Zombies: More Recent Dead Audible Audiobook – Unabridged
The living dead are more alive than ever! Zombies have become more than an iconic monster for the 21st century: They are now a phenomenon constantly revealing as much about ourselves - and our fascination with death, resurrection, and survival - as our love for the supernatural or post-apocalyptic speculation. Our most imaginative literary minds have been devoured by these incredible creatures and produced exciting, insightful, and unflinching new works of zombie fiction. We've again dug up the best stories published in the last few years and compiled them into an anthology to feed your insatiable hunger….
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|Listening Length||20 hours and 14 minutes|
|Author||Neil Gaiman, Carrie Vaughn, Caitlin R. Kiernan, Mike Carey, Jonathan Maberry, Maureen F. McHugh, Marie Brennan, Paula Guran - editor|
|Narrator||Sean Pratt, Marguerite Gavin|
|Whispersync for Voice||Ready|
|Audible.com Release Date||September 03, 2014|
|Best Sellers Rank|| #60,339 in Audible Books & Originals (See Top 100 in Audible Books & Originals) |
#128 in Fantasy Anthologies & Short Stories (Audible Books & Originals)
#208 in Science Fiction Anthologies & Short Stories
#518 in Fantasy Anthologies
Top reviews from the United States
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Anthologies are always difficult for me to rate—so many different stories, so many authors, and you know you’re bound to find very good pieces, and some you don’t like at all. As far as collections go, this one about zombies was a fairly good one, all in all, that I would rate a 3.5 to 4 stars.
(Also, the time I spend reading a book is usually a good indicator of my interest in it, but in this case, it doesn’t apply. I was reading a couple of other zombie-themed books in the meantime, and I preferred to go slow, rather than eat too much of the same thing at once. pun totally intended, of course.)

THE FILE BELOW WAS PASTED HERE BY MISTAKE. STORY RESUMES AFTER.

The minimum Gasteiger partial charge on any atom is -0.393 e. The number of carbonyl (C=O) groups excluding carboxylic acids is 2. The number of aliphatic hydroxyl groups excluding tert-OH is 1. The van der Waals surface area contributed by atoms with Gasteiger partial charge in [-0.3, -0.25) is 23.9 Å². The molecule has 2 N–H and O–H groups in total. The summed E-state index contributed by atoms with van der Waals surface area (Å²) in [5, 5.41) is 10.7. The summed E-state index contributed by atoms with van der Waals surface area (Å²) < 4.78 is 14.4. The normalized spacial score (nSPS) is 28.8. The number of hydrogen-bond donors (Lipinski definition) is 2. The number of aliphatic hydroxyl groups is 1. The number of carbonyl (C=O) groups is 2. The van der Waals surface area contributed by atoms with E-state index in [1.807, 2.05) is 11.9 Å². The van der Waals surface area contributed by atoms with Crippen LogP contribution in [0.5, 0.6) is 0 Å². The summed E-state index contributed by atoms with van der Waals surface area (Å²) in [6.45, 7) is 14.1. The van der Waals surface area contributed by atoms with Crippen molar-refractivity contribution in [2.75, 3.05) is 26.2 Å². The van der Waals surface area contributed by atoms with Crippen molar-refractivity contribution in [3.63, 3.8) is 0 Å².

- “Iphigenia in Aulis”: the story that spun “The Girl With All The Gifts”, so no surprise here. Reading this “first draft” was interesting, even though I liked the novel better (since it was more developed).
- “The Naturalist”: nasty and vicious undertones here.
- “What Maisie Knew”: a dark and twisted take on what use zombies can be. Somehow it also made me think of “Lolita”, probably because of the way the narrator views himself?
- “The Day the Music Died”: a manager trying to cover up that his money-making rock-star is actually dead. This one had a twisted, funny side that spoke to me. Don’t ask me why.
- “The Death and Life of Bob”: how zombies are not necessarily what you expect… and how dark and narrow-minded humans can be, too.
- “Jack and Jill”: parallels between the zombies and a child who’s sick with cancer and already a “living dead”, in that he knows he probably won’t stay in remission for long. (The fact that *I* actually enjoyed a story with cancer in it is mind-boggling, and speaks of how it managed to make me forget my own fears in that regard.)
- “The Gravedigger of Konstan Spring”: a remote little town where people don’t seem to stay dead for long. Disturbing, strange, quirky, and full of moments when I wondered to which extent the inhabitants would go to keep their gravedigger.
- “Chew”: disturbing not for its take on zombies, but for what actual human beings can do to other human beings.
- “What We Once Feared”: another story bent on revealing how bleak human nature can be, and how dire situations can reveal the worst in people.
- “Aftermath”: the title says it all. How people manage and how life gets back on track slowly after the cure to the zombie-virus has been found. Disturbing aspects about what killing those “zombies” actually meant.
- “Love, Resurrected”: a dark fantasy tale of sorcery, necromancy, and of a woman who has to keep battling even after the flesh has left her bones.